Monday, February 07, 2005

Carmina Burana - Carl Orff

Fortuna Imperatrix Mundi:

Since high school, I loved and cherished this celebrated setting of ancient monastery texts. It wasn't until today, when I listened to it with a more critical ear, that I noticed that the dominant texture was monophonic. I had always assumed as a choral work, it was filled with harmonies and homophony, but actually such occurances are quite rare throughout the entire work--which cycles through seasons and scenes of life only to return to its beginning. Most of the singing is unison chant, at most punctuated by a motive from the orchestra, percussion, or an occasional drone (sol-do). Orff achieves variety through the juxtaposition of contrasting motives, registers, dynamics and rhythmic patterns. His force and movement are guided by his very artfully crafted phrases and instrumental punctuation. He very much remains true the spirit of the texts and there historic origin and also transports the listener to a more primeval environment. Even still, his work retains a strong sense of complexity, unity and subtlety. Unity, he achieves this through strophic verses and similar and repeated motives and also through the circular construction of the content (moving through a cycle which returns to its start).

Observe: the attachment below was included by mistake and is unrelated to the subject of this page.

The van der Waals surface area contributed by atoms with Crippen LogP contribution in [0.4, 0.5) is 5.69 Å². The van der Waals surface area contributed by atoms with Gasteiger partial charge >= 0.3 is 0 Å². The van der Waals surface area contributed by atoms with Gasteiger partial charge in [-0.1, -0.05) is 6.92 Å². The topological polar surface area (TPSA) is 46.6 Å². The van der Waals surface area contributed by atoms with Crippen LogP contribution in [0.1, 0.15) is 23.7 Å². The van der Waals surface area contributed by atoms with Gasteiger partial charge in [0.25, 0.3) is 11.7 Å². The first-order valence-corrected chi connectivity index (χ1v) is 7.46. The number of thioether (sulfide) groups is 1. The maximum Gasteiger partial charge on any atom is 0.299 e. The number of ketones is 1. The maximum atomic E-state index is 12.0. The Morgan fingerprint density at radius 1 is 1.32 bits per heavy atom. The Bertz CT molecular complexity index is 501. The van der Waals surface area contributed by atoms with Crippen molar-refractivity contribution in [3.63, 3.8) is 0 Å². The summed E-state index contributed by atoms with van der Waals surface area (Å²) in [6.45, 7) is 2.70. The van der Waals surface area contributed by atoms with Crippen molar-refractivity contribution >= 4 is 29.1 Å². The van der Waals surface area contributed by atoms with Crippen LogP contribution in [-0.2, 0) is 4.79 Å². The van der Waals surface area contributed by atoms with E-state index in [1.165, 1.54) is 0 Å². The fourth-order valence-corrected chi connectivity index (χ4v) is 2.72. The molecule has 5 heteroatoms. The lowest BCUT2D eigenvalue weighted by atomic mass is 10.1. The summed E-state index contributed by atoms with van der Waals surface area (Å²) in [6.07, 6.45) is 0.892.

In the beginning (also the end) movement, "Fortuna Imperatrix Mundi" can be divided into to major parts. It begins with with the call to Fortune (re- me me do-), and then much of the rest resides on a simple whole step with rhythm as the greatest source of interest. The second part is more melodic, but no less rhythmically active and has the trumpet flourishes shouting amidst the chanting voices--mostly led by men.

This movement I prefer because it is the beginning and end, the continuity, and also because when I hear it, I feel as though I hear humanity calling out in its desperation, in its ignorance, in its impotence...and in that calling out to the seeminly faceless fate of all things exhibits a rage, a wisdom and a power bordering on that of the divine.

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